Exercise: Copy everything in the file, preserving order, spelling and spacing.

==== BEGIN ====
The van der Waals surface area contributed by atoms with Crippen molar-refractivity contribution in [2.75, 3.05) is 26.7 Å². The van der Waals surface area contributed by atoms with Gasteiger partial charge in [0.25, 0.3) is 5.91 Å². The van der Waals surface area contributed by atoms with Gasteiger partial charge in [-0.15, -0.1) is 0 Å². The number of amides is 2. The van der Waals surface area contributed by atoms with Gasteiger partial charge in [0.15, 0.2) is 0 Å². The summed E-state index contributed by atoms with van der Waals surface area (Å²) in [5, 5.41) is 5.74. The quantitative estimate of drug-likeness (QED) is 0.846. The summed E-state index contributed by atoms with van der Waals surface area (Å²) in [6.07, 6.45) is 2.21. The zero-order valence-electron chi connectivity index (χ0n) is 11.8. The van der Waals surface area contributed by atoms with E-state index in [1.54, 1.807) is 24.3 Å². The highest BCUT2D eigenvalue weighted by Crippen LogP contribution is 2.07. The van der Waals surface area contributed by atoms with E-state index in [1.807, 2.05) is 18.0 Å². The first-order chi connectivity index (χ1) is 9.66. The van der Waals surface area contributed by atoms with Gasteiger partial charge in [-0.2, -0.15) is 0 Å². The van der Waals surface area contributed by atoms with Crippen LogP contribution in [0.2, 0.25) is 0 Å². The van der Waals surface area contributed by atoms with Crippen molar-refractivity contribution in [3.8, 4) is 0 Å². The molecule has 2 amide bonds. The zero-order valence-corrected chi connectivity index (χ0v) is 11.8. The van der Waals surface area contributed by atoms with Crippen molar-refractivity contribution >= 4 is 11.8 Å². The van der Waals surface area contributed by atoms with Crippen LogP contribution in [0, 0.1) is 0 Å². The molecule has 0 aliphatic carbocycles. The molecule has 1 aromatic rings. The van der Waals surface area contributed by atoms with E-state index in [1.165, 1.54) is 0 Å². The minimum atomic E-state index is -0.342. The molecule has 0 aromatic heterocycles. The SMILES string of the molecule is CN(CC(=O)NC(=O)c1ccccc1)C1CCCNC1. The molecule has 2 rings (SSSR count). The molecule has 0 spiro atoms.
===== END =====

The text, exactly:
The van der Waals surface area contributed by atoms with Crippen molar-refractivity contribution in [2.75, 3.05) is 26.7 Å². The van der Waals surface area contributed by atoms with Gasteiger partial charge in [0.25, 0.3) is 5.91 Å². The van der Waals surface area contributed by atoms with Gasteiger partial charge in [-0.15, -0.1) is 0 Å². The number of amides is 2. The van der Waals surface area contributed by atoms with Gasteiger partial charge in [0.15, 0.2) is 0 Å². The summed E-state index contributed by atoms with van der Waals surface area (Å²) in [5, 5.41) is 5.74. The quantitative estimate of drug-likeness (QED) is 0.846. The summed E-state index contributed by atoms with van der Waals surface area (Å²) in [6.07, 6.45) is 2.21. The zero-order valence-electron chi connectivity index (χ0n) is 11.8. The van der Waals surface area contributed by atoms with E-state index in [1.54, 1.807) is 24.3 Å². The highest BCUT2D eigenvalue weighted by Crippen LogP contribution is 2.07. The van der Waals surface area contributed by atoms with E-state index in [1.807, 2.05) is 18.0 Å². The first-order chi connectivity index (χ1) is 9.66. The van der Waals surface area contributed by atoms with Gasteiger partial charge in [-0.2, -0.15) is 0 Å². The van der Waals surface area contributed by atoms with Crippen LogP contribution in [0.2, 0.25) is 0 Å². The van der Waals surface area contributed by atoms with Crippen molar-refractivity contribution in [3.8, 4) is 0 Å². The molecule has 2 amide bonds. The zero-order valence-corrected chi connectivity index (χ0v) is 11.8. The van der Waals surface area contributed by atoms with Crippen molar-refractivity contribution >= 4 is 11.8 Å². The van der Waals surface area contributed by atoms with Crippen LogP contribution in [0, 0.1) is 0 Å². The molecule has 0 aliphatic carbocycles. The molecule has 1 aromatic rings. The van der Waals surface area contributed by atoms with E-state index in [1.165, 1.54) is 0 Å². The minimum atomic E-state index is -0.342. The molecule has 0 aromatic heterocycles. The SMILES string of the molecule is CN(CC(=O)NC(=O)c1ccccc1)C1CCCNC1. The molecule has 2 rings (SSSR count). The molecule has 0 spiro atoms.